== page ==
4 Political Tech Lessons You Should Take Into 2020

Originally Published on Campaigns and Elections

By C&E Staff

On the digital campaign front, change happens fast. Just take the past few weeks, for example. Google announced a major change in its policies for political advertisers, sending digital strategists and campaigns scrambling just as the calendar is about to turn to a presidential year.  

In November, Campaigns & Elections hosted the inaugural CampaignTech Innovation Summit in Washington, DC. The focus was on actionable lessons campaigns and political organizations can apply now ahead of next year’s election. 

Here are a few takeaways from the digital strategists who spoke at the Summit:  

Embrace the Shift to a More Modern Media Mix 

In a talk at CampaignTech Innovation Summit, Mike Schneider of Bully Pulpit Interactive laid out some of the key ad spending patterns for the 2020 cycle. One of the core takeaways: We’re seeing unprecedented levels of investment in digital and a greater media focus on how campaigns are spending their dollars online.  

It’s still not as rapid a shift as digital practitioners would like to see. The overall picture is that political investment in digital remains far below the commercial world (and you can be sure spending totals on linear TV will still be staggering by the time we reach next fall).     

Broadcast is indeed projected to remain the dominant ad platform for 2020, but for the first time digital spend is expected to be second in line (encompassing Facebook, Google and other streaming platforms). That’s meaningful because it would have digital outpacing cable TV spending in 2020 for the first time ever.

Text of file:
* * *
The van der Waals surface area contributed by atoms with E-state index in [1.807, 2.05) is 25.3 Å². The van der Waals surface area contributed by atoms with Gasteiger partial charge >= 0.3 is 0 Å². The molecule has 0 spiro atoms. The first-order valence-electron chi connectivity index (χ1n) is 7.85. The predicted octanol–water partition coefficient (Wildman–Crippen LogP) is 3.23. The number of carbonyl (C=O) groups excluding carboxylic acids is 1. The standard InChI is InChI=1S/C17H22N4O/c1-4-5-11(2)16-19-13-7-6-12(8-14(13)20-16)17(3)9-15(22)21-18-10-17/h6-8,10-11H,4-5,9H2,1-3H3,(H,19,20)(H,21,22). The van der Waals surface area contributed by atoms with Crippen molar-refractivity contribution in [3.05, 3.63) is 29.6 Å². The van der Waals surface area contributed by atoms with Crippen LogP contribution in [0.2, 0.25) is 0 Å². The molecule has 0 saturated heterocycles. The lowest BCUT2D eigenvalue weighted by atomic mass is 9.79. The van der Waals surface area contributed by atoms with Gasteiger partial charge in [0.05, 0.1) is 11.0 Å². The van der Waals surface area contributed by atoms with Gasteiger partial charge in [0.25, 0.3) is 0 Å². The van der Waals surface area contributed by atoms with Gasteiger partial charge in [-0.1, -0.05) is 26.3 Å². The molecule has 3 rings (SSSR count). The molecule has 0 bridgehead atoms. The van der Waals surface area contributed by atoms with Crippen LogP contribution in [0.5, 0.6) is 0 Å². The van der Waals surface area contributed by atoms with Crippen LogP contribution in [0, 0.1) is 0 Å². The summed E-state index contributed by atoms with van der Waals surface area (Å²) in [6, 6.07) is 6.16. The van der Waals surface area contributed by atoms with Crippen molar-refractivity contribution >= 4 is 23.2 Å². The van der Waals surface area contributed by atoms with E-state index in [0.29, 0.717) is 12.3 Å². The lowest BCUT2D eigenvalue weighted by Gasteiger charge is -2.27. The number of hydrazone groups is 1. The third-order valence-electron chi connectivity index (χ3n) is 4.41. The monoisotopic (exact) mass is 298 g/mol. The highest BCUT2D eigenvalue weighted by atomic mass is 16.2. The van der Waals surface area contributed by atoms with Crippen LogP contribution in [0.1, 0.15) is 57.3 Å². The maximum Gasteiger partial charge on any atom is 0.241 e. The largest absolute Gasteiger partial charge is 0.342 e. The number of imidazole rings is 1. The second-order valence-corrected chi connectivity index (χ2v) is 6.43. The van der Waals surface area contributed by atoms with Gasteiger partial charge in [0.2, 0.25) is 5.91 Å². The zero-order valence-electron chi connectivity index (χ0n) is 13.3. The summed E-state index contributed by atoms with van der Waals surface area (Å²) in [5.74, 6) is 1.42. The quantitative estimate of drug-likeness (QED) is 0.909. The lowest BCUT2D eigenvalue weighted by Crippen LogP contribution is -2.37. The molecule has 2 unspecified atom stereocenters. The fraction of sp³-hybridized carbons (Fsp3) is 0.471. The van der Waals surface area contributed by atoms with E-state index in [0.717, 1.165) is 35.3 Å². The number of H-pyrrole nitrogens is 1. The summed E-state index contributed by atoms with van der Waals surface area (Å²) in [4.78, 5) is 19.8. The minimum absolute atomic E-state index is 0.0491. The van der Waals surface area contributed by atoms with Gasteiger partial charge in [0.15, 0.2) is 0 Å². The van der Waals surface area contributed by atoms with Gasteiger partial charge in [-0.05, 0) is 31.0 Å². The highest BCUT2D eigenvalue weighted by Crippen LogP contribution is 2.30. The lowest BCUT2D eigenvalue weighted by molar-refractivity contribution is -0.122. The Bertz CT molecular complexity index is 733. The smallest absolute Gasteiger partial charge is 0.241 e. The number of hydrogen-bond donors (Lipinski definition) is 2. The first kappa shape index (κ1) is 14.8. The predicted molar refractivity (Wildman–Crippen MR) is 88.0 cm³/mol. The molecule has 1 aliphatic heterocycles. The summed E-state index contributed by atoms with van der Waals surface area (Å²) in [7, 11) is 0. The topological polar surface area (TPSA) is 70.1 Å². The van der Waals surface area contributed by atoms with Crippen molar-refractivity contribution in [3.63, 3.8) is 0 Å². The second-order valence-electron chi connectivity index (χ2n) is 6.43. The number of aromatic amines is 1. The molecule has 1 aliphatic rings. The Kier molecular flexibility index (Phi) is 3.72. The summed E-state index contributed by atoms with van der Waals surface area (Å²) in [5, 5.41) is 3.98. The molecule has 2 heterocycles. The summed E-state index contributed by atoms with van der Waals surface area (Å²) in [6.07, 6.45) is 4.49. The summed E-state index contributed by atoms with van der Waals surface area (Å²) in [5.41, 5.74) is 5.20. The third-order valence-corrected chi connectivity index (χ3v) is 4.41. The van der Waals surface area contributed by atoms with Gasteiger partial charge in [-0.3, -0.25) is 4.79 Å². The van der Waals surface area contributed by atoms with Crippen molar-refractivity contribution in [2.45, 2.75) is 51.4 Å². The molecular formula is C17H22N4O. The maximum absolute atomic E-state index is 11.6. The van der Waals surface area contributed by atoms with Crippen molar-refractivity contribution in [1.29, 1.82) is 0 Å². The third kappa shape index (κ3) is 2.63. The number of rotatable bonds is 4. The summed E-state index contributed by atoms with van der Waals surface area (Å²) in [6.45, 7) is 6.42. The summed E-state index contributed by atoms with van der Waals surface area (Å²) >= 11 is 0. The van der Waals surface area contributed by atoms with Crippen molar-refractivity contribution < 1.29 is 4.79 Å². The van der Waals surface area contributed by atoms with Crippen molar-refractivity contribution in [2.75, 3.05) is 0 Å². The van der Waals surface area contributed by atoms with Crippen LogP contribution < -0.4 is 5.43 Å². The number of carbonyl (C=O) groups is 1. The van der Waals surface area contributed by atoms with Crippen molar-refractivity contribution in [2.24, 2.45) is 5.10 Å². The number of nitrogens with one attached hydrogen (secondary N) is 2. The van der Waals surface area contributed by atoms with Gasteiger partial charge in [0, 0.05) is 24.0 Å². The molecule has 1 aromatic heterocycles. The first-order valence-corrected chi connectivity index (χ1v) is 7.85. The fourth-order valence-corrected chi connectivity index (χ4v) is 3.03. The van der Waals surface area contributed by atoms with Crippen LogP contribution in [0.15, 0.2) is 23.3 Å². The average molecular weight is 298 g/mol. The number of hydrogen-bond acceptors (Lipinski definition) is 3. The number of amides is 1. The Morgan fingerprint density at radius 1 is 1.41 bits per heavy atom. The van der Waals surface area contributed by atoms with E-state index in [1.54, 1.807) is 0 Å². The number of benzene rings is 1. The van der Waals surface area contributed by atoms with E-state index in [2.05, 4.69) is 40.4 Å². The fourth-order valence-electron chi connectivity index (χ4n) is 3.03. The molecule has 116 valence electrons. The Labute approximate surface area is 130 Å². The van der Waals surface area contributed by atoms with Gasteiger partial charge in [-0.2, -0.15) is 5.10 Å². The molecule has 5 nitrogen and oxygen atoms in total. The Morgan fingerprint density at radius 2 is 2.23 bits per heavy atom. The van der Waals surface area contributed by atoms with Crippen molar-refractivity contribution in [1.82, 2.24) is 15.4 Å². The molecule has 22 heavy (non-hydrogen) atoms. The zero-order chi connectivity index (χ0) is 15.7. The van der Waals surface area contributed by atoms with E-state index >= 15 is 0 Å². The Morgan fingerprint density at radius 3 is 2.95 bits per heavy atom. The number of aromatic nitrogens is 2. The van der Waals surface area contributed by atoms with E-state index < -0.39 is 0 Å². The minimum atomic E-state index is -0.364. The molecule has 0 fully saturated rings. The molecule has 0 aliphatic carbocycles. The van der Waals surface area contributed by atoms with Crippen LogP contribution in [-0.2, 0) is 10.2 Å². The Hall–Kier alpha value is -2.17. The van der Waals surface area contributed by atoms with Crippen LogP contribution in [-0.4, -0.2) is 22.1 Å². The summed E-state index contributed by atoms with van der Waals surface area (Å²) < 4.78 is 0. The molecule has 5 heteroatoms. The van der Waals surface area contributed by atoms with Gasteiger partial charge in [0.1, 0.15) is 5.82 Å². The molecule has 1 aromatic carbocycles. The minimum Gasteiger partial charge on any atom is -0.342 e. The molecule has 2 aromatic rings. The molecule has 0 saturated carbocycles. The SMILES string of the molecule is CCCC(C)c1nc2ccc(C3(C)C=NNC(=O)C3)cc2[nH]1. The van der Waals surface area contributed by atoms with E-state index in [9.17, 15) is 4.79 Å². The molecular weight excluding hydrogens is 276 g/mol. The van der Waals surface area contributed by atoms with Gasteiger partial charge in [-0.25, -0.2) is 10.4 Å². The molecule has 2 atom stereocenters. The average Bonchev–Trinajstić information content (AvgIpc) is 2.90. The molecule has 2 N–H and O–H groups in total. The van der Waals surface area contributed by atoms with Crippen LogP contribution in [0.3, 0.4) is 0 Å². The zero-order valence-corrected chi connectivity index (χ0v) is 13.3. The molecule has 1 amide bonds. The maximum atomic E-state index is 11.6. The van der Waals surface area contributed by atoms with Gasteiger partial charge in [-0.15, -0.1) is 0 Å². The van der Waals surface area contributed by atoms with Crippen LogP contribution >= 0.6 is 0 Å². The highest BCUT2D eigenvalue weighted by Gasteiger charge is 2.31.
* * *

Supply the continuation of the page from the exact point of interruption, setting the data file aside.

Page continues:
Down-ballot, it makes early investment in digital essential. The rules of the road are evolving and not just with Google and Facebook. Digital ad disclaimer rules can vary widely from state to state so starting early allows a campaign to better establish a foundation online and it means your digital team will be more adept at dealing with issues down the road.   

And of course, starting early means you’ll actually have time to test and evolve your messaging. 

Consider Making Emerging Platforms Part of Your Digital Outreach 

One of the great things about digital platforms is that, for the most part, testing and experimentation are possible at a very low cost. As Democratic digital strategist Cheryl Hori puts it, you can something new on a platform like Snapchat and if you fail, you can fail quickly and for less money.  

One place some digital strategists are looking for 2020 is the gaming platform Twitch. One example: Hori has done work with a gun violence prevention group that partnered with a well-known Twitch streamer. During a day-long gaming stream, the gamer offered a quick pitch for the organization every 45 minutes or so. The group raised $250k in 24 hours.

Now, that’s just one use case, and it’s unlikely most campaigns will find that sort of success on the platform. For one, most people on Twitch would rather not see politics on their streams, so orgs or campaigns who engage would need to be cautious. And two, there are no targeting options — good for national campaigns or orgs, less so for anything down-ballot.